Cinematographer Emmanuel Lubezki talks to Mark Salisbury about the gruelling shoot in ice and snow that ensured The Revenant became a wholly immersive viewing experience
An acknowledged master of light, as evidenced by his work with Terrence Malick on The New World, and Tree Of Life, Mexican cinematographer Emmanuel Lubezki has also proven himself a virtuoso of the digital age, having won back-to-back Oscars for his stellar computer-enhanced lensing on Gravity and Birdman — the latter for director Alejandro Gonzalez Inarritu with whom he again collaborated on The Revenant.
Adapted in part from the novel by Michael Punke, and based on true events, The Revenant is the story of Hugh Glass, played by Leonardo DiCaprio, a frontiersman in 1820s America. Following a horrific grizzly-bear attack, he is left for dead by his fur-trapper party, but, against all the odds, he survives to wreak revenge on those who wronged him. Shot in remote parts of the Canadian wilderness and southern Argentina, The Revenant is a wholly immersive experience, Lubezki’s camera capturing images of breathtaking, Malick-esque beauty as well as scenes of horrific violence that cut to the emotional core of Glass’s plight, forcing the audience to endure his ordeal and subsequent journey in as realistic and naturalistic a manner as possible.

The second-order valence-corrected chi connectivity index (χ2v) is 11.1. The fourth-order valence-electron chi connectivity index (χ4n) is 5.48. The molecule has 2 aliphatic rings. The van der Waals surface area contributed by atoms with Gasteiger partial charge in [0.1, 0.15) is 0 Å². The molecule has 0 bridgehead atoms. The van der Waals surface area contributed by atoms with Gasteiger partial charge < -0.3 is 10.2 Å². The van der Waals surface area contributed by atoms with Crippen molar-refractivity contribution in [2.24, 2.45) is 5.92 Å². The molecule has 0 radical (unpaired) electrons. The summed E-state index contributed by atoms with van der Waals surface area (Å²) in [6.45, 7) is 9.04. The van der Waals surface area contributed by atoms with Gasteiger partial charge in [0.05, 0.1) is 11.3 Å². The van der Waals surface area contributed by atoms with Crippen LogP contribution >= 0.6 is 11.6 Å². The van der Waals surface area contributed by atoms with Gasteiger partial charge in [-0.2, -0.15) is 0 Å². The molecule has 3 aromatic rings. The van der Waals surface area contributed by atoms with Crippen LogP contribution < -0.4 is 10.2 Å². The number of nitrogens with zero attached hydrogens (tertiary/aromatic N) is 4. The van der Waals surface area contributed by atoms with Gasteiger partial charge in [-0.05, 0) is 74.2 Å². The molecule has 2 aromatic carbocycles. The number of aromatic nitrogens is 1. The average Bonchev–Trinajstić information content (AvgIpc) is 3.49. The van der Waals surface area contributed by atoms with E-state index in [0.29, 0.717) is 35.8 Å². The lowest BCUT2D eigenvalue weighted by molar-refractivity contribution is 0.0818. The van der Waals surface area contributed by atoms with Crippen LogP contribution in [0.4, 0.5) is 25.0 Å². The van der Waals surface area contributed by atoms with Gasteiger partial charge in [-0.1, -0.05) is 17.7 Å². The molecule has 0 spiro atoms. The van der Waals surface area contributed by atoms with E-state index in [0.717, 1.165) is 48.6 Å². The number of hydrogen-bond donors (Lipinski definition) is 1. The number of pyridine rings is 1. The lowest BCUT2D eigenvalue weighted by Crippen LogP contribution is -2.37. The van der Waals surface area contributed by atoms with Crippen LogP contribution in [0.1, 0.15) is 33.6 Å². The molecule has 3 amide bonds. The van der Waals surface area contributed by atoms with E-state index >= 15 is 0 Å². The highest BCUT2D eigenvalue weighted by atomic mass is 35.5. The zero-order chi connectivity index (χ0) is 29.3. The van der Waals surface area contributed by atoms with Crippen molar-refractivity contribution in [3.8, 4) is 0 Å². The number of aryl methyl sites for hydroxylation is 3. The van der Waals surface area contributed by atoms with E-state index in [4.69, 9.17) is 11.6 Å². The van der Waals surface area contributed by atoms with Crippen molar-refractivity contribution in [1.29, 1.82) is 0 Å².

“When Alejandro first approached me about this, he told me how important it was to make a very immersive movie, a very visceral movie, how he wanted it to be more complex than just a revenge movie,” says Lubezki.
“It was much more important to get the audience immersed in the world of these men in a way we haven’t experienced in other movies. To feel all these different emotions Glass is feeling as he goes through this journey. So when you see Leo coming out of a river, you see the ice flowing, you see the steam and his breath, and his hands almost frozen. By being real, it will make the movie much more powerful.”
To facilitate this immersive approach, The Revenant was shot on location in gruelling conditions (snow, icy rivers, freezing temperatures), rather than in the comfort of the studio, using long, extended takes, a technique that has become a hallmark of Lubezki’s collaborations with both Gravity director Alfonso Cuaron and Inarritu. Such a method of film-making requires a huge amount of pre-planning and rehearsal time.
“Instead of doing storyboards or pre-vis, we took elements to the real locations,” reveals Lubezki. “Actors, extras, sometimes horses and props, and explored until we found the language we wanted to use. How we wanted to shoot the movie. How these things were feeling. How was the atmosphere and the mood, if it was transmitting the right emotion, and also the tempo. How the actors should move and the camera.”
When it came to filming, the cast and crew would rehearse again all day, waiting until “that window of light or the window of the weather or the window of opportunity presented itself”, which was often ‘Magic Hour’ though not exclusively.